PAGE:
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This guide has been developed to further understanding of the nature of sleep problems in children with intellectual disability and what can be done to improve sleep. Part one describes common sleep problems in individuals with intellectual disability and how these sleep problems are assessed. Part two gives a brief overview of sleep problems in specific genetic syndromes. Part three outlines some strategies which may help to reduce or improve sleep problems.
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Introduction 4
Part One 4
What is sleep? 4
What is a ‘sleep problem’? 5
How common are sleep problems? 8
What impact do sleep problems have? 12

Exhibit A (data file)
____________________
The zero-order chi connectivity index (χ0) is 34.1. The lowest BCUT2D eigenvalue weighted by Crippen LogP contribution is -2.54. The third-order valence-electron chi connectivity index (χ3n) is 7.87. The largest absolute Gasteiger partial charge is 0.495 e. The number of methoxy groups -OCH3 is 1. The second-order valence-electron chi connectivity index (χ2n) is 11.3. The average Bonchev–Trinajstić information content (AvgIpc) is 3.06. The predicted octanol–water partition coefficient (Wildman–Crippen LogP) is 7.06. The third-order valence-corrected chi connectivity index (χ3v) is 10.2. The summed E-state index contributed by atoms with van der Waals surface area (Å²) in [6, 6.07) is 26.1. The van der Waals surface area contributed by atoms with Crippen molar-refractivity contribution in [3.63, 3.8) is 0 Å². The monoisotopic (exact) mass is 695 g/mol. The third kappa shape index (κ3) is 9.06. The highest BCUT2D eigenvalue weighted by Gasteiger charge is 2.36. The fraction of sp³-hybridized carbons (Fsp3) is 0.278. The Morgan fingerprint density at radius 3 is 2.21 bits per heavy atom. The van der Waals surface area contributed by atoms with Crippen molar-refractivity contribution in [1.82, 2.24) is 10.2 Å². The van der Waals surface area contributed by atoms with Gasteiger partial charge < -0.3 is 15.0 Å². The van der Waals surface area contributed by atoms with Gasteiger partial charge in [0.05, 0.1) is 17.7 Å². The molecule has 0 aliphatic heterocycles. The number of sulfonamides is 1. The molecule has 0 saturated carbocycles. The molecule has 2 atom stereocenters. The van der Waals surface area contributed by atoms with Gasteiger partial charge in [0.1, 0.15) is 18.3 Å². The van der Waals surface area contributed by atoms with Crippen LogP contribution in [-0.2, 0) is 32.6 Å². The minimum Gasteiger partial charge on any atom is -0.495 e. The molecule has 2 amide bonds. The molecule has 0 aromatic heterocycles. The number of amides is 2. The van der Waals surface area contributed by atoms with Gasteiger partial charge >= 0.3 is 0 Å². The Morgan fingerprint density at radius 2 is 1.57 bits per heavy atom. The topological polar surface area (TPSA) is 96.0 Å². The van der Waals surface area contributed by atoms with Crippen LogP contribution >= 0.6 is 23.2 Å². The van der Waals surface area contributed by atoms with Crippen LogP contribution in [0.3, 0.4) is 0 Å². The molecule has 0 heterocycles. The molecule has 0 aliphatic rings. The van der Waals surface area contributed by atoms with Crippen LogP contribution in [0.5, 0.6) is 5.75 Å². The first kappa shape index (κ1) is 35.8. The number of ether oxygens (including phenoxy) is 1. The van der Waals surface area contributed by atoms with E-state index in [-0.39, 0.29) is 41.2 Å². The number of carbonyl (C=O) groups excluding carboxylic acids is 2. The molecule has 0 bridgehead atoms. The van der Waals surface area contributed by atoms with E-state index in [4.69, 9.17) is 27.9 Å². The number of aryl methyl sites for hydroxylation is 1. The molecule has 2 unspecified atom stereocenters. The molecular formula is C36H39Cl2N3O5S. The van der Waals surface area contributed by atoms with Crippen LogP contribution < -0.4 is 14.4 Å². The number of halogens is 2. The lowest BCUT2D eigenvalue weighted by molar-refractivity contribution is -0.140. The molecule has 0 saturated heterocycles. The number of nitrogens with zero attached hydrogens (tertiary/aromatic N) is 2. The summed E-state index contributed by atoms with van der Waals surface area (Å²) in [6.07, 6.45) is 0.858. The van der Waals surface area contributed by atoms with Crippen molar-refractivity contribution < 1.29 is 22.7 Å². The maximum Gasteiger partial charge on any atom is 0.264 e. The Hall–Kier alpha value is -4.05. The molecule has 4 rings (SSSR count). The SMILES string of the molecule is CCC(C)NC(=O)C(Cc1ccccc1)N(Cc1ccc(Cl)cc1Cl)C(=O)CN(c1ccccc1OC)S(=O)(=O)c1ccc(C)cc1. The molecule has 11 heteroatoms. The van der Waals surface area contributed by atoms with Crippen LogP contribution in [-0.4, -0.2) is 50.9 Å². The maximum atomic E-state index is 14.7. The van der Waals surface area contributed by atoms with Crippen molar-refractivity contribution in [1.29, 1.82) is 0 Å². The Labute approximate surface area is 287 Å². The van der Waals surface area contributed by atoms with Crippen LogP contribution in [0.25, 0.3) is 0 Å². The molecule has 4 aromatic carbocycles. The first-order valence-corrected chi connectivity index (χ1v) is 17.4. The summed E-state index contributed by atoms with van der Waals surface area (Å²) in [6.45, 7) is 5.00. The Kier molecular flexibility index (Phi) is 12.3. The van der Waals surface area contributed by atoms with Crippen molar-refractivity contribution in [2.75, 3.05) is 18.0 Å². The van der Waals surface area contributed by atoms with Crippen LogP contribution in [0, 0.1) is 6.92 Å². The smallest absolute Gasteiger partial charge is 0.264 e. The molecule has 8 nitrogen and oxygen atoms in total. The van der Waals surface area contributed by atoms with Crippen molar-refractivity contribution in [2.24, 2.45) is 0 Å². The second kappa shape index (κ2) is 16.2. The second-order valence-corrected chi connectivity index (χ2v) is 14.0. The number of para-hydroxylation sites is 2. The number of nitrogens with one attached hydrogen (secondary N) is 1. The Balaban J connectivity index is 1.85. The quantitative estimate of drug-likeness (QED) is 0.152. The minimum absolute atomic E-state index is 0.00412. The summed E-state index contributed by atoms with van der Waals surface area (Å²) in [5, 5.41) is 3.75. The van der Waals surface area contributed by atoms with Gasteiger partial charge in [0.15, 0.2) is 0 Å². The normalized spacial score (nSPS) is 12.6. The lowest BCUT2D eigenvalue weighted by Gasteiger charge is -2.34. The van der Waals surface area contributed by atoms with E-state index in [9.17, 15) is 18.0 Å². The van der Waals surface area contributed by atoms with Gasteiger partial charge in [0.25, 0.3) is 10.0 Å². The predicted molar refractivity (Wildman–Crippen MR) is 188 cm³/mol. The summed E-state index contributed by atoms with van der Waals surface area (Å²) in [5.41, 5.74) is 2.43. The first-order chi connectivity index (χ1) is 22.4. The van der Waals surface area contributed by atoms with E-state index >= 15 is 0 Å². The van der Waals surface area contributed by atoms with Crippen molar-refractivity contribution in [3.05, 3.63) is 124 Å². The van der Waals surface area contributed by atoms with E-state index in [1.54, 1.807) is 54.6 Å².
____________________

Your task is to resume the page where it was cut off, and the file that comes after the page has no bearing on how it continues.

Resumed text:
How are sleep problems assessed? 13
Part Two 16
Sleep in genetic syndromes 16
Part Three 19
Intervention for sleep problems in individuals with intellectual disability 19
Sleep hygiene 19
What should I do when my child just will not go to sleep? 21
What can I do if I cannot leave my child to cry? 21
What can I do if my child needs me to be there in order for them to sleep? 22
What should I do if the settling problem comes back? 23
What can I do if my child has problems with settling AND night waking? 23
My child wakes in the night or early in the morning but does not wake me…
What should I do? 23
My child wakes in the night or early in the morning and wakes EVERYONE….
What can we do? 24
What should I do if my child naps for long periods of the day? 24
What can I do if these strategies don’t work or my child has a sleep problem
which is not listed here? 25
Resources 26
Glossary 27
References 28